Portrait of a Pondo woman signed 'Irma Stern' and dated '1929' (upper left) oil on canvas 58.5 x 44.5 cm. (23 x 17½ in.)
The foundations for Irma Sterns career were her travels both within South Africa and other countries in the continent (as well as occasional trips to Europe). Africa, and in particular African people, would become the primary features of her oeuvre, and the application of her German Expressionist training ensured that her treatment of her subjects would evolve into a powerful, highly individual style of portraiture.
During the early decades of the 1920s and 30s, the excitement of her observations manifested itself in a series of breathtakingly vibrant and colourful portraits, of which Portrait of a Pondo Woman is a wonderful example. It shows the artists ability to imbue her portraiture with a combination that captures natural beauty with stylistic strength and painterliness. The powerful focus on the sitters face, accentuated by the monochrome white above and below and the muted landscape behind, make for a hauntingly unforgettable image.
Stern was fascinated and stimulated by the exotic nature of Africa and its people, and while changing attitudes have come to question this, it should be compared to the inspiration Gauguin found in painting the people of Polynesia. But, crucially, part of the strength of Sterns images derived from her feeling of belonging in Africa, not from just being a visiting observer. Drawing upon her training in Germany which encouraged such sensual imagery, she fed her own feelings and emotions into the paintings so that they were more than just personal representations.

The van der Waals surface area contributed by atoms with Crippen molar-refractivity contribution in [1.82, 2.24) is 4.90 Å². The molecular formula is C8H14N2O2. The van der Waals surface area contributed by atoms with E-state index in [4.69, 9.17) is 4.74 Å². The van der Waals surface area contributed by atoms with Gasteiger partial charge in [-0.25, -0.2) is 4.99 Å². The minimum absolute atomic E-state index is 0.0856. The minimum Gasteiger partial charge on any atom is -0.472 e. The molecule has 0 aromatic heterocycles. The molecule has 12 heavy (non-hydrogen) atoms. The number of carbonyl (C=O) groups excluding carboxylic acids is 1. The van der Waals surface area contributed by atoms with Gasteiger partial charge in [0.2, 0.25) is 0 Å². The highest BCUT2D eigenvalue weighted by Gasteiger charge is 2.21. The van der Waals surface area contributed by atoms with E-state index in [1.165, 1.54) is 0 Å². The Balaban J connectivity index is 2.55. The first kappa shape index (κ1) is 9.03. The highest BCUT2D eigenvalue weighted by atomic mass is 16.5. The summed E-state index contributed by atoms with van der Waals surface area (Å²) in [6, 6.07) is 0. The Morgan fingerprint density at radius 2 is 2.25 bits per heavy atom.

Stern recognised beauty in people, landscape or cultural artefacts and her drawn and painted images reveal a deep commitment to the transformative power of image-making. She took her subjects as the starting point for drawings and paintings that follow the modernist preoccupation with medium, method and formal language.
Irma Stern received recognition throughout her career and when she died in 1966 she was indisputably the grand dame of South African art. Her enthusiasm for African subjects had waned in the 1950s and, having become disillusioned with the changes wrought by time and politics in Africa, she sought peasant communities in Europe in an attempt to locate her romantic ideas of idyllic existence in nature. She remained, however, committed to portraying the human form and it is upon this that her reputation was built and upon which it has been sustained. And for a rich period of some two decades, her passion and talent was immersed in African subjects, such as in Portrait of Pondo Woman, to produce a body of work that marks the pinnacle of her career.
We are grateful to Marion Arnold for her assistance in the preparation of this catalogue entry.